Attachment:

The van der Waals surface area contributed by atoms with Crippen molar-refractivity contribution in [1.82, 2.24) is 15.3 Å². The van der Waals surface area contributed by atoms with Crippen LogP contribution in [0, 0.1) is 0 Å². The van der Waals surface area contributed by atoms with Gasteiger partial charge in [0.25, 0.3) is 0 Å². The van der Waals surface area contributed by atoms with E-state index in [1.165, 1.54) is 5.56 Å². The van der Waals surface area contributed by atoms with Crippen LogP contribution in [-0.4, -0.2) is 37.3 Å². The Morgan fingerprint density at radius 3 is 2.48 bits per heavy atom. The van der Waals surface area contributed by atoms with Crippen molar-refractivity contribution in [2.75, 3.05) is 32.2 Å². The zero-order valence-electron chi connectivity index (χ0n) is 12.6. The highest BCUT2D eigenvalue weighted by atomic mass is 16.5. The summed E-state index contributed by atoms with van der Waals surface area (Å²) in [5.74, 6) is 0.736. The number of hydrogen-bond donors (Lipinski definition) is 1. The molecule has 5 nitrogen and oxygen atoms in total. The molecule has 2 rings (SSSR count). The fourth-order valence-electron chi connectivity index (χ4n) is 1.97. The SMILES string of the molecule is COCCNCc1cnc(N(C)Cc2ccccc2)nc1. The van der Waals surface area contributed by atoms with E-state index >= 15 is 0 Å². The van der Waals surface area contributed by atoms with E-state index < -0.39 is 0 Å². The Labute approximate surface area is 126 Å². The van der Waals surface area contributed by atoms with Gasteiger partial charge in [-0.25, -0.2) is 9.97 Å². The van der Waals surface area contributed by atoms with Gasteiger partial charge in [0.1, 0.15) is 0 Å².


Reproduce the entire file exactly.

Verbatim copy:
The van der Waals surface area contributed by atoms with Crippen molar-refractivity contribution in [1.82, 2.24) is 15.3 Å². The van der Waals surface area contributed by atoms with Crippen LogP contribution in [0, 0.1) is 0 Å². The van der Waals surface area contributed by atoms with Gasteiger partial charge in [0.25, 0.3) is 0 Å². The van der Waals surface area contributed by atoms with E-state index in [1.165, 1.54) is 5.56 Å². The van der Waals surface area contributed by atoms with Crippen LogP contribution in [-0.4, -0.2) is 37.3 Å². The Morgan fingerprint density at radius 3 is 2.48 bits per heavy atom. The van der Waals surface area contributed by atoms with Crippen molar-refractivity contribution in [2.75, 3.05) is 32.2 Å². The zero-order valence-electron chi connectivity index (χ0n) is 12.6. The highest BCUT2D eigenvalue weighted by atomic mass is 16.5. The summed E-state index contributed by atoms with van der Waals surface area (Å²) in [5.74, 6) is 0.736. The number of hydrogen-bond donors (Lipinski definition) is 1. The molecule has 5 nitrogen and oxygen atoms in total. The molecule has 2 rings (SSSR count). The fourth-order valence-electron chi connectivity index (χ4n) is 1.97. The SMILES string of the molecule is COCCNCc1cnc(N(C)Cc2ccccc2)nc1. The van der Waals surface area contributed by atoms with E-state index >= 15 is 0 Å². The van der Waals surface area contributed by atoms with E-state index < -0.39 is 0 Å². The Labute approximate surface area is 126 Å². The van der Waals surface area contributed by atoms with Gasteiger partial charge in [-0.25, -0.2) is 9.97 Å². The van der Waals surface area contributed by atoms with Gasteiger partial charge in [0.1, 0.15) is 0 Å².